# When is there a deRham duality relation between the fundamental class and a top form.?

Hi, everyone: I am reading a small expository paper on properties of CP2, in which the intersection form is defined as an integral of the wedge of two forms $w_1$, $w_2$, and these forms $w_1$, $w_2$ (no problem with compact support, since CP2 is compact) seem to have been obtained from the fundamental class [z] of H2(CP2)-- a copy of CP1 (embedded in CP2), after which we integrate $w:=w1\wedge w2$ to get the intersection number.

I am curious on whether I am reading the above correctly, i.e., that the volume form in CP2 is obtained by using the fund. class [z] in H2. If not, would someone explain; if this is correct, if we are we using some form of deRham's theorem to turn a purely topological object like [z] into an object like $w$, for which we must have a differentiable structure defined)?

Thanks in Advance.

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I took the liberty of editing the formatting of your question a little - hope that's OK, if not let me know. –  Yemon Choi Apr 28 '10 at 23:46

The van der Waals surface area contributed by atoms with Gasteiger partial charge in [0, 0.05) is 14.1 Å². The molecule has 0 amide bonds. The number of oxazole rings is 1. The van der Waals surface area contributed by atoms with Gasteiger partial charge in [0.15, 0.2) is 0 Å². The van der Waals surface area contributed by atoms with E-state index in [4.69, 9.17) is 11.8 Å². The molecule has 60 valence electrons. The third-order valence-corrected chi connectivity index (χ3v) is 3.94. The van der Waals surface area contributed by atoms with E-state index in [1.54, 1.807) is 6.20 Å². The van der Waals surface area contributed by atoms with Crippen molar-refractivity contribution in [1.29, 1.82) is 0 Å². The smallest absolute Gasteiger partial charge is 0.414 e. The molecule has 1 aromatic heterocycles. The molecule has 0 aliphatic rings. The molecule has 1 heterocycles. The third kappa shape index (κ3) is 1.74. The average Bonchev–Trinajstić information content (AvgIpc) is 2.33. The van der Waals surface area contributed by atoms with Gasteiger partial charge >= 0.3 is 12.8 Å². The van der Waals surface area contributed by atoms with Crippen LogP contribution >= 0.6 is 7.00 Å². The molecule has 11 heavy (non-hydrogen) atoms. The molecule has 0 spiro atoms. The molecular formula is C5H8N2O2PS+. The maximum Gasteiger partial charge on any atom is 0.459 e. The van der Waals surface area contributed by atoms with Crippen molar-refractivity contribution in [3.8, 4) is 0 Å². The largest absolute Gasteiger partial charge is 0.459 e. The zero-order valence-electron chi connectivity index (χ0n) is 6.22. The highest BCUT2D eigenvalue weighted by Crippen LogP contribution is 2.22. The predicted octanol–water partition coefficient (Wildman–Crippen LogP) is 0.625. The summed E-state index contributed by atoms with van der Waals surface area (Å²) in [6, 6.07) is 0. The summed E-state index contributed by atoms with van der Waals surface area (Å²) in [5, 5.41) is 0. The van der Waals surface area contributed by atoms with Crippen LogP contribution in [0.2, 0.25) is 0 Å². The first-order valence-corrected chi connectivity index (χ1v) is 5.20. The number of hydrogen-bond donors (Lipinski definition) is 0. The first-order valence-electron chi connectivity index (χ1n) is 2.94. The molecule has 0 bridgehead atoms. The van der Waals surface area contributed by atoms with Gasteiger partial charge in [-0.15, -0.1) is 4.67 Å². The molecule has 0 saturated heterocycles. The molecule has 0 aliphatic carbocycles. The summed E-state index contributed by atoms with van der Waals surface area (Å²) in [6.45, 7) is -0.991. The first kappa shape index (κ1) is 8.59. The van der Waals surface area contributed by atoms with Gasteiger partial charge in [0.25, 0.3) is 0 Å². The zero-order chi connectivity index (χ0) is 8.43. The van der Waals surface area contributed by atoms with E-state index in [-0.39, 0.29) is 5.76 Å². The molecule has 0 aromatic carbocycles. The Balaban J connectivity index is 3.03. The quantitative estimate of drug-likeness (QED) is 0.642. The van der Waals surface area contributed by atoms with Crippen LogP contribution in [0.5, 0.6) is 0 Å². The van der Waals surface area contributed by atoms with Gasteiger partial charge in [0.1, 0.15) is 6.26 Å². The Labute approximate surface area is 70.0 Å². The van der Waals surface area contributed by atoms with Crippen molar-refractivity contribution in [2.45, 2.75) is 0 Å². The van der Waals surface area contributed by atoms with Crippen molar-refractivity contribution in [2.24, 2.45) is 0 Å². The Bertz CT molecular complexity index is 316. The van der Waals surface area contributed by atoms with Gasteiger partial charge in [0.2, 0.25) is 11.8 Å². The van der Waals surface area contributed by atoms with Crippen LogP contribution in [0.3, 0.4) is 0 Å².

Short answer - for all compact oriented manifolds. –  Somnath Basu Apr 29 '10 at 1:36

## 1 Answer

Consider a suitably small tubular neighbourhood $\mathcal{N}$ of $\mathbb{CP}^1$, thought of as sitting inside $\mathbb{CP}^2$. Then $\mathcal{N}$ locally looks like $\mathbb{CP}^1\times D_2$. The volume form $\omega$ of $\mathbb{CP}^1$ is not necessarily a $2$-form in $\mathbb{CP}^2$. However, one can imagine changing it so that we have new $2$-form $\widetilde{\omega}$ in $\mathbb{CP}^2$, supported in $\mathcal{N}$, such that $\widetilde{\omega}$ restrcited to $\{p\}\times D_2$ (for $p\in\mathbb{CP}^1$) looks like a smooth bump function which integrates to $1$. This can be taken to be $w_1$ in your case. Now assume you take your copy of $\mathbb{CP}^1$ inside $\mathbb{CP}^2$ and perturb it a bit (i.e., make it transversal to itself) to get another copy. Apply what we said before and get $w_2$ supported in a suitable tubular neighbourhood of this perturbed copy. Now integrating $w_1\wedge w_2$ over $\mathbb{CP}^2$ gives you an integration over balls around points where self-intersections occur. The normalization were so chosen that it counts the intersection number of $\mathbb{CP}^1$ with itself.

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